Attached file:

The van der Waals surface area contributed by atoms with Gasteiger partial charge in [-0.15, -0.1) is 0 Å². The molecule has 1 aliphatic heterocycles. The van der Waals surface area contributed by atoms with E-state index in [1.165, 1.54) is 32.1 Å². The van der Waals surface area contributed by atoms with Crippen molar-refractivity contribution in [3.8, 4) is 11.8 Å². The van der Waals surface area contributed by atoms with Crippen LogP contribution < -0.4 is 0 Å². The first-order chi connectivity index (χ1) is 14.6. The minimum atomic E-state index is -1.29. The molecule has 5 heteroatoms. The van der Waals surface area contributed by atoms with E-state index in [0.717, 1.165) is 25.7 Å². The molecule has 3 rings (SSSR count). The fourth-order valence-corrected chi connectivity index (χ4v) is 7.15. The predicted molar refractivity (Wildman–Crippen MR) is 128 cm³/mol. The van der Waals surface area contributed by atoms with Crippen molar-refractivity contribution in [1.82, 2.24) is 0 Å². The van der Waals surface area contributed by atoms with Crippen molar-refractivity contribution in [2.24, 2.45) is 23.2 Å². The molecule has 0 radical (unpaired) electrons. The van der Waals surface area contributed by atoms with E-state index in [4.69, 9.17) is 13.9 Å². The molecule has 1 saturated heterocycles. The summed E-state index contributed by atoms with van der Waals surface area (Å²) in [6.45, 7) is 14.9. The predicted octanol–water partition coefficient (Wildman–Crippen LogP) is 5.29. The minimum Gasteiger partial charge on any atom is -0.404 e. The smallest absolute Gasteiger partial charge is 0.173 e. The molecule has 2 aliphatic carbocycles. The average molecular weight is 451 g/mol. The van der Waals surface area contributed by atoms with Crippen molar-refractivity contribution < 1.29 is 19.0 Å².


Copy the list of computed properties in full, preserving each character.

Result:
The van der Waals surface area contributed by atoms with Gasteiger partial charge in [-0.15, -0.1) is 0 Å². The molecule has 1 aliphatic heterocycles. The van der Waals surface area contributed by atoms with E-state index in [1.165, 1.54) is 32.1 Å². The van der Waals surface area contributed by atoms with Crippen molar-refractivity contribution in [3.8, 4) is 11.8 Å². The van der Waals surface area contributed by atoms with Crippen LogP contribution < -0.4 is 0 Å². The first-order chi connectivity index (χ1) is 14.6. The minimum atomic E-state index is -1.29. The molecule has 5 heteroatoms. The van der Waals surface area contributed by atoms with E-state index in [0.717, 1.165) is 25.7 Å². The molecule has 3 rings (SSSR count). The fourth-order valence-corrected chi connectivity index (χ4v) is 7.15. The predicted molar refractivity (Wildman–Crippen MR) is 128 cm³/mol. The van der Waals surface area contributed by atoms with Crippen molar-refractivity contribution in [1.82, 2.24) is 0 Å². The van der Waals surface area contributed by atoms with Crippen molar-refractivity contribution in [2.24, 2.45) is 23.2 Å². The molecule has 0 radical (unpaired) electrons. The van der Waals surface area contributed by atoms with E-state index in [4.69, 9.17) is 13.9 Å². The molecule has 1 saturated heterocycles. The summed E-state index contributed by atoms with van der Waals surface area (Å²) in [6.45, 7) is 14.9. The predicted octanol–water partition coefficient (Wildman–Crippen LogP) is 5.29. The minimum Gasteiger partial charge on any atom is -0.404 e. The smallest absolute Gasteiger partial charge is 0.173 e. The molecule has 2 aliphatic carbocycles. The average molecular weight is 451 g/mol. The van der Waals surface area contributed by atoms with Crippen molar-refractivity contribution < 1.29 is 19.0 Å².